Where is the HVAC industry going?

It can be very hard to predict the future. Despite the fact that there are a lot of unknowns, there are some reliable leading indicators.

Recently, I started looking at some of the elements of the supply chain in the construction industry and found some interesting statistics.

There are not many public corporations that focus on sheet metal, plumbing and/or HVAC, but there are some which have this segment of the industry within their portfolios.

There are the major retail chains such as Home Depot and Lowe’s and there are the major painting suppliers like Sherwin-Williams and of course there are the major brands in heating and cooling systems:

•          United Technology Corp. is involved in a wide variety of businesses including Carrier, Bryant, Keeprite, Otis and Automated Logic.

•          Johnson Controls (JCI) carries not only Johnson Controls but also York products.

•          Lennox, Siemens, Burnham and Honeywell are all brands in their own right.

•          Daikin Industries are the owners of Goodman.

•          Ingersoll Rand makes Trane and American Standard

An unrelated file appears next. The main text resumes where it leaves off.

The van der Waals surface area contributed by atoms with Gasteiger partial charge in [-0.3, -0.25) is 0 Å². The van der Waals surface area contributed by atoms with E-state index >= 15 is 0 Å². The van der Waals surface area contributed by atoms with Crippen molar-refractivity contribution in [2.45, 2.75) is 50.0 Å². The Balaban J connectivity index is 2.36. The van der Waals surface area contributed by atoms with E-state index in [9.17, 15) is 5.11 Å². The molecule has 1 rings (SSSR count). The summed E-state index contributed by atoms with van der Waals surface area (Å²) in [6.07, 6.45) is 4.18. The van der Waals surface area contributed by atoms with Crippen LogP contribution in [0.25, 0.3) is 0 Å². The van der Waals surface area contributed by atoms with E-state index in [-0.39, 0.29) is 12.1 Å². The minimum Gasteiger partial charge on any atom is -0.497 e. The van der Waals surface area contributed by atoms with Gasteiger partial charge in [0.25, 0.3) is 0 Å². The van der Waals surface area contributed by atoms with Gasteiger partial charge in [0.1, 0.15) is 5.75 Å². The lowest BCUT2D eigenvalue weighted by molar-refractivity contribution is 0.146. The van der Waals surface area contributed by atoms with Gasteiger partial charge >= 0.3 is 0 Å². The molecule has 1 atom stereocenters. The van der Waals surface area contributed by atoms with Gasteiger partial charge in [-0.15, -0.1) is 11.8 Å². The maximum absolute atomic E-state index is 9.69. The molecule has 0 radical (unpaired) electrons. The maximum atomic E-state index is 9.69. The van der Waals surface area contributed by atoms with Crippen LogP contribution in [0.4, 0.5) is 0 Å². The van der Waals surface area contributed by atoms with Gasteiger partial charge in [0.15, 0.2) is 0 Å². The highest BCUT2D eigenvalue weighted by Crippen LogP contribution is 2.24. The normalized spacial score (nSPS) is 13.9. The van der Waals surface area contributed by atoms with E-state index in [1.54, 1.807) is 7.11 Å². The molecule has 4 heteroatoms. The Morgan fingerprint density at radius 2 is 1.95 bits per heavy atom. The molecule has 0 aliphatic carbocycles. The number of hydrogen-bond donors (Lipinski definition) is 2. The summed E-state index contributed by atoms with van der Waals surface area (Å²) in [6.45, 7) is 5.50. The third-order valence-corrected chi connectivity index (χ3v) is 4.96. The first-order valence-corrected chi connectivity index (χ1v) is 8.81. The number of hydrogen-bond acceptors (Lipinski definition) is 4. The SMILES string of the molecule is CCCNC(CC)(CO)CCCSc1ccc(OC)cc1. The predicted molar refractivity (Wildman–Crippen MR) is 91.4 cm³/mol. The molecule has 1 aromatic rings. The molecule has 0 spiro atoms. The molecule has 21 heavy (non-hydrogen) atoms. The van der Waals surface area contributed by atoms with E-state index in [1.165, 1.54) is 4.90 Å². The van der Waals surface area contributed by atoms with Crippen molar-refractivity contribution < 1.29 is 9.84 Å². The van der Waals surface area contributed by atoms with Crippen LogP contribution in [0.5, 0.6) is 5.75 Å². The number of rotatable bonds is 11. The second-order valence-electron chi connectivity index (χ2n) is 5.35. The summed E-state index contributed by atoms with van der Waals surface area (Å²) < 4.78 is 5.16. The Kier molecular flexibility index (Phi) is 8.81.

•          Mitsubishi Electric

Why is this information important?

Well, here is what I found when I researched their share prices from September 2012 to September 2013:

The North American corporations have outperformed the Nasdaq composite 48 percent compared with 33 percent. That’s almost 50 percent better for those corporations involved in the HVAC industry. The Japanese firms have shown stronger results.

Obviously a lot of major investors believe that these corporations are going to be very successful and that’s great news for those of us who rely on these brands for our success.

These are the brands that make the industry successful, but never forget the people who make these brands successful.

I believe we are heading for one of the most profitable periods in our history and that will make up for a lot of the misery of the past five years. Don’t get caught short; position yourself for success.

A caution for all the mechanical trades is to make sure you don’t fill up with cheap work. What tends to happen is work comes out and we are so hungry that we fill up as quickly as we can. Astute contractors take their time and when many competitors are full with low-margin work, they choose the better jobs and get higher prices. Take your time; there is a lot of work coming out over the next few years. Your maxim should be “less work, more money.”

Ronald Coleman is a Vancouver, British Columbia-based professional accountant, author, certified management consultant and professional speaker who specializes in working with construction contractors. Contact him at Ronald@ronaldcoleman.ca or see www.ronaldcoleman.ca on the Internet.